You may know it by one of many names: EMV, Integrated Chip Cards, or more simply Chip & Pin or Smart Cards… but whatever you call it: it is a hot topic for debate on the subject of credit card fraud. In this post we will explain the difference between these and traditional credit cards, and why it is being discussed so heatedly in the wake of the Target breach.
It seems like every few days there is a new story involving teenaged girls being tricked or blackmailed into sending compromising pictures of themselves to their tormenters. For the last few years, the FBI has been warning that this crime – “Sextortion” – is on the rise.
When someone says “data privacy” most people think about the information that is available on sites like Google and Facebook, or stored away in some marketing database. But when it comes to very private information, there are few things most of us would be more horrified to find floating around on the Internet than our medical data.
Did you know that medical data on 20,000 people may be exposed to abuse today? As a healthcare practitioner, you may not be aware of the value of the data in your care, but criminals certainly are.
One of the realities of news that happens at Internet-speed is that it may not be wholly accurate. Much of what has come out about the Target breach contains factual errors that may not seem obvious, especially as they are repeated by many news outlets. So let us take a moment to examine some of the more common myths that have been flying around.
The city of Chicago recently announced a change to the curriculum for schools in their district that would introduce children as young as primary school to computer science concepts. It would also allow students to count computer science as a core subject that fulfills graduation requirements. What does this say about the current state of computer-related education?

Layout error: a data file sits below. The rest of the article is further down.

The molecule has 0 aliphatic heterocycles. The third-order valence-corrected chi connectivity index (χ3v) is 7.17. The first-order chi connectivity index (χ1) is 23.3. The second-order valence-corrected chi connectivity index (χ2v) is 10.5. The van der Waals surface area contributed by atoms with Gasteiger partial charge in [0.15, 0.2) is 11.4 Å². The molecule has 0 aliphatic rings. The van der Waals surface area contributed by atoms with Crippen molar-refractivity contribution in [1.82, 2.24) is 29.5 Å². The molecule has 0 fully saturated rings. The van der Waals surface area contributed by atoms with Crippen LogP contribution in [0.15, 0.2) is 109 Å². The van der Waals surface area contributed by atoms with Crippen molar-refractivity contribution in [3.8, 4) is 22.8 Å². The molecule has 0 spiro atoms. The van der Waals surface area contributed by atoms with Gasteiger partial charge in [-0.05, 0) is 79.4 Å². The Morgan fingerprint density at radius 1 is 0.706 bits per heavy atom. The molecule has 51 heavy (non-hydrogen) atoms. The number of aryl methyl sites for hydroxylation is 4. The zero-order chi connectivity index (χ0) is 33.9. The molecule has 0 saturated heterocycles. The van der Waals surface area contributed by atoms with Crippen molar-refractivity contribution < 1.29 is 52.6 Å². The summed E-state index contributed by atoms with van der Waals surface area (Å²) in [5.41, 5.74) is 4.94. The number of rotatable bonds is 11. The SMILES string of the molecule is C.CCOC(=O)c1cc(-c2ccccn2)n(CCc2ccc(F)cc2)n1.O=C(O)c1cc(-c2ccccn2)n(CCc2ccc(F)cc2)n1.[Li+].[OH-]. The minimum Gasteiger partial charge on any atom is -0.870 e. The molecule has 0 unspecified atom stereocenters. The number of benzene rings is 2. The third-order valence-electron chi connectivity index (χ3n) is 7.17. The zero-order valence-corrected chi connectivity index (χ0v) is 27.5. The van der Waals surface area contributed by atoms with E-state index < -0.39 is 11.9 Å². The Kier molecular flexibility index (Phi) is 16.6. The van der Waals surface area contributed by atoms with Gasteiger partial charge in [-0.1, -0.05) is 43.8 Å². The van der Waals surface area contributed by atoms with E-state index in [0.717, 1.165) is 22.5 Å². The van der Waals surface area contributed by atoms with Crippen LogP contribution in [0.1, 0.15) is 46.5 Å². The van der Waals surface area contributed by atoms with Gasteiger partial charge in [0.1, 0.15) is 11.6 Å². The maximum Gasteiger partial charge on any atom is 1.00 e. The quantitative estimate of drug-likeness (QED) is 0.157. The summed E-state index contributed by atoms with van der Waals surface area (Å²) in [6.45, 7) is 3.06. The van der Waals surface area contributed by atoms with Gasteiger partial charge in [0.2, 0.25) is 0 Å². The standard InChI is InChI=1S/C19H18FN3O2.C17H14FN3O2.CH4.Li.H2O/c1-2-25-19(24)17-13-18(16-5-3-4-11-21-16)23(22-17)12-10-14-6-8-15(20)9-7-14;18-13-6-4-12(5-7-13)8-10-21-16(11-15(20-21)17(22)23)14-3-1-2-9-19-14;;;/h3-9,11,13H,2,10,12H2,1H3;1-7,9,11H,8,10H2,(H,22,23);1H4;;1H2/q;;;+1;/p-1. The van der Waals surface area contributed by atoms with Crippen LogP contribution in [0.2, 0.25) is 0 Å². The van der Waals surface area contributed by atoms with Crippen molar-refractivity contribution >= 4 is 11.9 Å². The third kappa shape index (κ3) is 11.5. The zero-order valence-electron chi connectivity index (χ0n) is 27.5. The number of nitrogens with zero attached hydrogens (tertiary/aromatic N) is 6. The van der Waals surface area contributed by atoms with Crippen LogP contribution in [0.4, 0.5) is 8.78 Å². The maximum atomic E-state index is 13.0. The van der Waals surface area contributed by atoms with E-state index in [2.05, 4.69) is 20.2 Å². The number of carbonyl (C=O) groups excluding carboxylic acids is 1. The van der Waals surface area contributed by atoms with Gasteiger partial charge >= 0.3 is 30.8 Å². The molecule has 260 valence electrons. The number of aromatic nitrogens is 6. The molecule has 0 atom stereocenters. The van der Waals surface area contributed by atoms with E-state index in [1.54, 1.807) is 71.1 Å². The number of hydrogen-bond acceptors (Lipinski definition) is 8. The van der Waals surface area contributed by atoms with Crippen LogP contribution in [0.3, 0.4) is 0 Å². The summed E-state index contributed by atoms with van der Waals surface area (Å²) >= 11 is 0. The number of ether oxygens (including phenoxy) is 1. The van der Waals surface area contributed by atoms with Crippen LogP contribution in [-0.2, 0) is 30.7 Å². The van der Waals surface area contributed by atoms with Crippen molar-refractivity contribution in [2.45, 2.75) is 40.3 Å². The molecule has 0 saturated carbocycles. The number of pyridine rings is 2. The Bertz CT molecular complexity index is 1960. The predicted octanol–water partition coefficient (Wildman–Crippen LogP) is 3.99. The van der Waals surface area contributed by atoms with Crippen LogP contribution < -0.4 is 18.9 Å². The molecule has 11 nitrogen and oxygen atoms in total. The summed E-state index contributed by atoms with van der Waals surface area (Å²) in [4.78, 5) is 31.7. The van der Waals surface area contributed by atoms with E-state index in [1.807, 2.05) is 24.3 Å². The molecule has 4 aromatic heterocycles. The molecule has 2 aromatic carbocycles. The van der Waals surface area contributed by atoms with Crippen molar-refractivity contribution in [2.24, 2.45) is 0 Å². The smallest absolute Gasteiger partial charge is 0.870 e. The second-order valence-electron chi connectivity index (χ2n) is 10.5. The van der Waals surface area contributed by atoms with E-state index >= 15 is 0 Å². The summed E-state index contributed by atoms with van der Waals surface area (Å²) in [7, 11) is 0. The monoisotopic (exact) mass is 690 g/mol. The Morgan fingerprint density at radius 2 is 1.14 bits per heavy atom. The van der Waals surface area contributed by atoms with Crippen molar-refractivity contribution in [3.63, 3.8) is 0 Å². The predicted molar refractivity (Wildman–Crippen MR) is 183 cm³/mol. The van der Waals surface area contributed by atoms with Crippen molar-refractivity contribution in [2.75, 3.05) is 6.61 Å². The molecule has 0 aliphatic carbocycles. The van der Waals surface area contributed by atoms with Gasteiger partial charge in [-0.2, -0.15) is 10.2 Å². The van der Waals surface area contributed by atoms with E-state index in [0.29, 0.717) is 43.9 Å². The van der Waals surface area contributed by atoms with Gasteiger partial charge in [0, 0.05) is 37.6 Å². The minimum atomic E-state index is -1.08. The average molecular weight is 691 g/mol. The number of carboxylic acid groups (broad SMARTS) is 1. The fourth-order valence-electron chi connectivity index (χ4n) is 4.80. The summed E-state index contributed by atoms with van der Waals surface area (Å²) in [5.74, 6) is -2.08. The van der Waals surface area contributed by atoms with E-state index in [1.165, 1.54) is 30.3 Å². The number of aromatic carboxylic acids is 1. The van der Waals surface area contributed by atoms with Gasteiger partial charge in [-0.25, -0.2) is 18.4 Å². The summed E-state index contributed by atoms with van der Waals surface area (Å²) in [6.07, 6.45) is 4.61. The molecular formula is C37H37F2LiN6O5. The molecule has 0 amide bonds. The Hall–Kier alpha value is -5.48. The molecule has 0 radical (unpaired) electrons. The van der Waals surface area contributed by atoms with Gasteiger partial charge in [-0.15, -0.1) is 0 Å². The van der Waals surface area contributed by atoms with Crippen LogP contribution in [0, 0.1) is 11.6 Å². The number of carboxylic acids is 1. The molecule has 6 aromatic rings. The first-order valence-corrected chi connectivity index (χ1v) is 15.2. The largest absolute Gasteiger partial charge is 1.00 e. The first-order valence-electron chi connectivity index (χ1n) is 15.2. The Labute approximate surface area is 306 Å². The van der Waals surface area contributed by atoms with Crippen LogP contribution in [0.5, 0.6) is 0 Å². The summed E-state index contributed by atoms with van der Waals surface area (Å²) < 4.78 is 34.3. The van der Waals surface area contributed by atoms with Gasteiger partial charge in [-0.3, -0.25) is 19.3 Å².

Read how to protect yourself if you’ve been shopping with credit or debit cards (and who hasn’t?). As the scope of the latest cyber crime spree expands beyond Target and Neiman Marcus, malicious software is suspected.
A look back at security research highlights from 2013. ESET researchers examined everything from Java exploits to rootkits, bootkits, worms, viruses, Trojans, targeted attacks, and security initiatives. Read about malware from Hesperbot to Cryptolocker and headline security breaches like Target, all in one report.
Tips for shoppers worried that their credit or debit cards may have been compromised by the massive security breach at Target stores.
11 things you can be doing to better protect your computers and data from ransomware such as Cryptolocker that is currently targeting businesses big and small.
The Internet is a vast source of information for all of us, and naturally some people use that information for good, and some for ill, like grooming and stalking children. So what things can you as a parent, teacher, or other concerned adult do to protect kids against online predators and solicitation?
Just Google for the search term ‘“active defense” startup’ and it is clear that this is a hot growth area in Internet security. But what is it, exactly? The answer to that question is difficult and controversial.
Domestic violence is not something that gets discussed much in information security circles, but there are few people that need advice on assuring their online safety more urgently than victims of stalking and domestic abuse. What can people do to protect themselves when there is a known and persistent threat?
If sinister pieces of malicious code could rise from the dead on Halloween, which would be the most scary for antivirus researchers? Here are 5 contenders, with a variety of very nasty traits.
Indonesia as a major source of malicious traffic? That’s what a recent infographic from content delivery network provider Akamai seemed to say. In her first article for We Live Security, ESET security researcher Lysa Myers investigates.